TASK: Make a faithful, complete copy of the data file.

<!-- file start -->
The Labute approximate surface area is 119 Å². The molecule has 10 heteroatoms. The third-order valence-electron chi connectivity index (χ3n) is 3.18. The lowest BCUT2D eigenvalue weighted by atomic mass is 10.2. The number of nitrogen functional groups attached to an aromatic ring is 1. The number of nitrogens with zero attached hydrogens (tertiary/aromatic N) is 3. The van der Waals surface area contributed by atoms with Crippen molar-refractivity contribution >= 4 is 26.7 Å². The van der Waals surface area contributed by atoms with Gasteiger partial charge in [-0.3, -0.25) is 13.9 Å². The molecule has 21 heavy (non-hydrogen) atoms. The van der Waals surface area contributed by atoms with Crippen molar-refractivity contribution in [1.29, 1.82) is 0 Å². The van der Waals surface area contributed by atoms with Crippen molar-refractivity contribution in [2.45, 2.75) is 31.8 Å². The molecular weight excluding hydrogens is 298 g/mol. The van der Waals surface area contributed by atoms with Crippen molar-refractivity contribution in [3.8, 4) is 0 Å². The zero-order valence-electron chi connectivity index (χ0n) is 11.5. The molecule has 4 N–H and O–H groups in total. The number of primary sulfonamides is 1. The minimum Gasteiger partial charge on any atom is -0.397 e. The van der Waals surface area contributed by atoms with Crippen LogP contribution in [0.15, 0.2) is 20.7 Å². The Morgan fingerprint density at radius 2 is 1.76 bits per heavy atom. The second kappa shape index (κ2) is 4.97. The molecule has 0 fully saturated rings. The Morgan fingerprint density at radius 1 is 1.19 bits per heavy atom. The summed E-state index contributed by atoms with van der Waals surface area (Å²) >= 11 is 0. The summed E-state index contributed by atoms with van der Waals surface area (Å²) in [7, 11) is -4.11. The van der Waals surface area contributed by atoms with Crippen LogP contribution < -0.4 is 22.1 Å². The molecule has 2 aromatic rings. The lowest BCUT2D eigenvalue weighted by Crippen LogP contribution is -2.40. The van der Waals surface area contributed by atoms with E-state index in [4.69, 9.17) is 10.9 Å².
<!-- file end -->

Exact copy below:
The Labute approximate surface area is 119 Å². The molecule has 10 heteroatoms. The third-order valence-electron chi connectivity index (χ3n) is 3.18. The lowest BCUT2D eigenvalue weighted by atomic mass is 10.2. The number of nitrogen functional groups attached to an aromatic ring is 1. The number of nitrogens with zero attached hydrogens (tertiary/aromatic N) is 3. The van der Waals surface area contributed by atoms with Crippen molar-refractivity contribution >= 4 is 26.7 Å². The van der Waals surface area contributed by atoms with Gasteiger partial charge in [-0.3, -0.25) is 13.9 Å². The molecule has 21 heavy (non-hydrogen) atoms. The van der Waals surface area contributed by atoms with Crippen molar-refractivity contribution in [1.29, 1.82) is 0 Å². The van der Waals surface area contributed by atoms with Crippen molar-refractivity contribution in [2.45, 2.75) is 31.8 Å². The molecular weight excluding hydrogens is 298 g/mol. The van der Waals surface area contributed by atoms with Crippen molar-refractivity contribution in [3.8, 4) is 0 Å². The zero-order valence-electron chi connectivity index (χ0n) is 11.5. The molecule has 4 N–H and O–H groups in total. The number of primary sulfonamides is 1. The minimum Gasteiger partial charge on any atom is -0.397 e. The van der Waals surface area contributed by atoms with Crippen LogP contribution in [0.15, 0.2) is 20.7 Å². The Morgan fingerprint density at radius 2 is 1.76 bits per heavy atom. The second kappa shape index (κ2) is 4.97. The molecule has 0 fully saturated rings. The Morgan fingerprint density at radius 1 is 1.19 bits per heavy atom. The summed E-state index contributed by atoms with van der Waals surface area (Å²) >= 11 is 0. The summed E-state index contributed by atoms with van der Waals surface area (Å²) in [7, 11) is -4.11. The van der Waals surface area contributed by atoms with Crippen LogP contribution < -0.4 is 22.1 Å². The molecule has 2 aromatic rings. The lowest BCUT2D eigenvalue weighted by Crippen LogP contribution is -2.40. The van der Waals surface area contributed by atoms with E-state index in [4.69, 9.17) is 10.9 Å².